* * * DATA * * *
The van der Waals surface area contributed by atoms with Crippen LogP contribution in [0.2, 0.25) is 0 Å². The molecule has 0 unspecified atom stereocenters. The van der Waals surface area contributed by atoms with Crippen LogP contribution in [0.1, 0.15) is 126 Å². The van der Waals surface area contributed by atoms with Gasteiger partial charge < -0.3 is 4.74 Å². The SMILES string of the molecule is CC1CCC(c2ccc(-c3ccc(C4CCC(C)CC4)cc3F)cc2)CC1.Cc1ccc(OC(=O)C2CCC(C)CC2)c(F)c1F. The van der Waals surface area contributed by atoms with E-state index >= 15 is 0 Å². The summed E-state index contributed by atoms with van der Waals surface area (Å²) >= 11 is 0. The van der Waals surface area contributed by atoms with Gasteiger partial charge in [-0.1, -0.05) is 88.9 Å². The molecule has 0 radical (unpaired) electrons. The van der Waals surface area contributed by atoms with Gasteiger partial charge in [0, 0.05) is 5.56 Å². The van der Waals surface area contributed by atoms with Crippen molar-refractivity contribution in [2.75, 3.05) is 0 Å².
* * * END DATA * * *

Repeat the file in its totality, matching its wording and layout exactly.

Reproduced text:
The van der Waals surface area contributed by atoms with Crippen LogP contribution in [0.2, 0.25) is 0 Å². The molecule has 0 unspecified atom stereocenters. The van der Waals surface area contributed by atoms with Crippen LogP contribution in [0.1, 0.15) is 126 Å². The van der Waals surface area contributed by atoms with Gasteiger partial charge < -0.3 is 4.74 Å². The SMILES string of the molecule is CC1CCC(c2ccc(-c3ccc(C4CCC(C)CC4)cc3F)cc2)CC1.Cc1ccc(OC(=O)C2CCC(C)CC2)c(F)c1F. The van der Waals surface area contributed by atoms with E-state index >= 15 is 0 Å². The summed E-state index contributed by atoms with van der Waals surface area (Å²) >= 11 is 0. The van der Waals surface area contributed by atoms with Gasteiger partial charge in [-0.1, -0.05) is 88.9 Å². The molecule has 0 radical (unpaired) electrons. The van der Waals surface area contributed by atoms with Gasteiger partial charge in [0, 0.05) is 5.56 Å². The van der Waals surface area contributed by atoms with Crippen molar-refractivity contribution in [2.75, 3.05) is 0 Å².